Use this URL to cite or link to this record in EThOS: https://ethos.bl.uk/OrderDetails.do?uin=uk.bl.ethos.754443
Title: Confession with Blue Horses : a novel ; and, On memory and narrative in the work of Charlotte Salomon, Art Spiegelman and Christa Wolf : critical commentary
Author: Hardach, Sophie
ISNI:       0000 0004 7427 4792
Awarding Body: Goldsmiths, University of London
Current Institution: Goldsmiths College (University of London)
Date of Award: 2018
Availability of Full Text:
Access from EThOS:
Full text unavailable from EThOS. Restricted access.
Access from Institution:
Abstract:
This creative writing thesis consists of a novel and a critical commentary, both of which explore the link between memory and narrative. The novel, Confession with Blue Horses, tells the story of Ella Valentin, an East German woman trying to piece together her family’s past. In the process, she is forced to confront her own partially suppressed memories. She is assisted by Aaron, an intern working at an archive in Berlin that houses the shredded surveillance records of the former East German security service — the Ministerium for Staatssicherheit, or ‘Stasi’. The commentary considers the relationship between memory and narrative from a critical perspective. It investigates how three writers and artists have fashioned stories out of similarly fragile and incomplete memories: the German artist Charlotte Salomon, the American graphic novelist Art Spiegelman, and the East German writer Christa Wolf. The critical discussion centres on Salomon’s multimedia memoir, Leben? Oder Theater? (Life? Or Theatre?), which was created between 1940 and 1942; Spiegelman’s graphic memoir, Maus: A Survivor’s Tale (1986); and Wolf’s autobiographical novel, Stadt der Engel oder: The Overcoat of Dr. Freud (City of Angels or: The Overcoat of Dr. Freud, 2010). Chronologically, the three works roughly follow the trajectory of 20th-century Germany and the traumatic events that shaped it, from the Second World War and the Holocaust, to the country’s division, and the rise and fall of the dictatorship of the German Democratic Republic. The commentary also expands on some of the problems with narrating the past that emerged during my writing process, and suggests potential solutions, drawing inspiration from Salomon, Spiegelman and Wolf.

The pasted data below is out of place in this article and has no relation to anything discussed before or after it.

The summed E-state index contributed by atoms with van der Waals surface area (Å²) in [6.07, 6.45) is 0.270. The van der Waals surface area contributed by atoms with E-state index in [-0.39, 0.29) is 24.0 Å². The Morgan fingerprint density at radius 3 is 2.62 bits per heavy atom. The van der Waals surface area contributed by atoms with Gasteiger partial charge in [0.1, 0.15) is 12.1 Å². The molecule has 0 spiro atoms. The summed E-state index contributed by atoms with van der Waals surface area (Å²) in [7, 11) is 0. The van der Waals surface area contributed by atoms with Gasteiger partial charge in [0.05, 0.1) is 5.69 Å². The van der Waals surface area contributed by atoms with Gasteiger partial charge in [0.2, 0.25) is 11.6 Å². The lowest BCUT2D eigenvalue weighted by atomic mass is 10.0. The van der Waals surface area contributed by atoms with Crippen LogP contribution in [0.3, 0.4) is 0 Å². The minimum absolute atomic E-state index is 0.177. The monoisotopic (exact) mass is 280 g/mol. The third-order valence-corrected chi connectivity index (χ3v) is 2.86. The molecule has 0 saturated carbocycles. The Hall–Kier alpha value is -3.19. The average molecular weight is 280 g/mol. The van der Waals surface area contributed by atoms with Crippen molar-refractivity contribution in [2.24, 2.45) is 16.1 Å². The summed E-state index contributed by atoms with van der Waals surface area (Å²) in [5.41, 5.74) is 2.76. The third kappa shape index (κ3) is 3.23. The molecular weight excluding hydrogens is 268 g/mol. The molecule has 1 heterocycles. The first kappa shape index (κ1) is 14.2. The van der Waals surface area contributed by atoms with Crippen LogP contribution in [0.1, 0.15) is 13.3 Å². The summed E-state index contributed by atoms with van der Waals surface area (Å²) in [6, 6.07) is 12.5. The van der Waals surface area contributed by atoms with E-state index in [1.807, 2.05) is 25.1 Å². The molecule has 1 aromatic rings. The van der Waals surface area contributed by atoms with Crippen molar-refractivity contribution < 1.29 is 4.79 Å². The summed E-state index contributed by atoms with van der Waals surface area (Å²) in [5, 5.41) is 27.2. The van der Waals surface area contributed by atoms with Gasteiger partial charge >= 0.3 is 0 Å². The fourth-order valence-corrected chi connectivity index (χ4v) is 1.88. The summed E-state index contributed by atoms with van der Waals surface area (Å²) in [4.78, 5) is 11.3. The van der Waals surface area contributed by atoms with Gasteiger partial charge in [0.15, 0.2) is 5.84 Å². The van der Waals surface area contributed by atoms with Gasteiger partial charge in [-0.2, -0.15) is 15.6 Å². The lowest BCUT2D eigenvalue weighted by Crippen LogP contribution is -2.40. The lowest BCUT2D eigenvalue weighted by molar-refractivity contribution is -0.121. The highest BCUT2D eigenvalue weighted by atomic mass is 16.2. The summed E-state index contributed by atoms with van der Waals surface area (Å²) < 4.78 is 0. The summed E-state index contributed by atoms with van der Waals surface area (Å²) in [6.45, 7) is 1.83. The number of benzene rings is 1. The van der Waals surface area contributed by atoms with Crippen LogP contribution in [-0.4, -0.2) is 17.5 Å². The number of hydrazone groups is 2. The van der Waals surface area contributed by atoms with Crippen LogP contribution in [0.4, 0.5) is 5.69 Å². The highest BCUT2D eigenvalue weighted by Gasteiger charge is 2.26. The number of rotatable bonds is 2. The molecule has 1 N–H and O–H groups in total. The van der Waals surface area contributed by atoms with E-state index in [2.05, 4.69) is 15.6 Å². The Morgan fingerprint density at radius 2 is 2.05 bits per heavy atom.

Supervisor: Not available Sponsor: Not available
Qualification Name: Thesis (Ph.D.) Qualification Level: Doctoral
EThOS ID: uk.bl.ethos.754443  DOI:
Share: